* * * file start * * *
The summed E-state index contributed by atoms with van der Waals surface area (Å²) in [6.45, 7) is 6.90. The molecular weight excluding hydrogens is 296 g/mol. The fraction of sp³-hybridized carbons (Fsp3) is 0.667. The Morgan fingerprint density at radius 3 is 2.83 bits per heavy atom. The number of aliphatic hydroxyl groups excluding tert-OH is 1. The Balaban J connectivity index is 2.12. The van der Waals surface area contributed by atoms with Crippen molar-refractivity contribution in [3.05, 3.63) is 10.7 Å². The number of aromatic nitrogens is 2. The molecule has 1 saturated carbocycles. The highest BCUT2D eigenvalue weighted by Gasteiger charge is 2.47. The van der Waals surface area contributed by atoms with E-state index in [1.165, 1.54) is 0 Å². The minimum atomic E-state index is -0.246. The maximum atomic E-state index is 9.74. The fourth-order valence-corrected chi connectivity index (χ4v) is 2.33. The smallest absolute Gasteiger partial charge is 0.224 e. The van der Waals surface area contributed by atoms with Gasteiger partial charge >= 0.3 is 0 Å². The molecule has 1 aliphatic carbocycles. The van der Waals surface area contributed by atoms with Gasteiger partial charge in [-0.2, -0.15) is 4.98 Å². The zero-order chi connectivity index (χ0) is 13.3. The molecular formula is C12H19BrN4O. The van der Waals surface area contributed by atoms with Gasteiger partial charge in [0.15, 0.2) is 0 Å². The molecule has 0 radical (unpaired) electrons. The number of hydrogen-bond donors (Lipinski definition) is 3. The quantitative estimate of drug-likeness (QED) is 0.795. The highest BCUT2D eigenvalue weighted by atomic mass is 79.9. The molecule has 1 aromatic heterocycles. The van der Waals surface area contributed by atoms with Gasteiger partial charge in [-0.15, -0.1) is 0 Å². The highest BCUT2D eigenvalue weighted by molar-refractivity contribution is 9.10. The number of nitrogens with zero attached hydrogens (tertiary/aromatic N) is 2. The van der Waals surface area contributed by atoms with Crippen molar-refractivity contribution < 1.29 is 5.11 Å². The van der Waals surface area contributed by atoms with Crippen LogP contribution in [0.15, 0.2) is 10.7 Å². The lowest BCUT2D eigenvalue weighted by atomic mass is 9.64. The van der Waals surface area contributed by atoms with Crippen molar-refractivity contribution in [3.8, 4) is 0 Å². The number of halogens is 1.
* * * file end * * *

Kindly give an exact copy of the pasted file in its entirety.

The summed E-state index contributed by atoms with van der Waals surface area (Å²) in [6.45, 7) is 6.90. The molecular weight excluding hydrogens is 296 g/mol. The fraction of sp³-hybridized carbons (Fsp3) is 0.667. The Morgan fingerprint density at radius 3 is 2.83 bits per heavy atom. The number of aliphatic hydroxyl groups excluding tert-OH is 1. The Balaban J connectivity index is 2.12. The van der Waals surface area contributed by atoms with Crippen molar-refractivity contribution in [3.05, 3.63) is 10.7 Å². The number of aromatic nitrogens is 2. The molecule has 1 saturated carbocycles. The highest BCUT2D eigenvalue weighted by Gasteiger charge is 2.47. The van der Waals surface area contributed by atoms with E-state index in [1.165, 1.54) is 0 Å². The minimum atomic E-state index is -0.246. The maximum atomic E-state index is 9.74. The fourth-order valence-corrected chi connectivity index (χ4v) is 2.33. The smallest absolute Gasteiger partial charge is 0.224 e. The van der Waals surface area contributed by atoms with Gasteiger partial charge >= 0.3 is 0 Å². The molecule has 1 aliphatic carbocycles. The van der Waals surface area contributed by atoms with Gasteiger partial charge in [-0.2, -0.15) is 4.98 Å². The zero-order chi connectivity index (χ0) is 13.3. The molecular formula is C12H19BrN4O. The van der Waals surface area contributed by atoms with Gasteiger partial charge in [0.15, 0.2) is 0 Å². The molecule has 0 radical (unpaired) electrons. The number of hydrogen-bond donors (Lipinski definition) is 3. The quantitative estimate of drug-likeness (QED) is 0.795. The highest BCUT2D eigenvalue weighted by atomic mass is 79.9. The molecule has 1 aromatic heterocycles. The van der Waals surface area contributed by atoms with Gasteiger partial charge in [-0.15, -0.1) is 0 Å². The highest BCUT2D eigenvalue weighted by molar-refractivity contribution is 9.10. The number of nitrogens with zero attached hydrogens (tertiary/aromatic N) is 2. The van der Waals surface area contributed by atoms with Crippen molar-refractivity contribution < 1.29 is 5.11 Å². The van der Waals surface area contributed by atoms with Crippen LogP contribution in [0.15, 0.2) is 10.7 Å². The lowest BCUT2D eigenvalue weighted by atomic mass is 9.64. The van der Waals surface area contributed by atoms with Crippen molar-refractivity contribution in [3.8, 4) is 0 Å². The number of halogens is 1.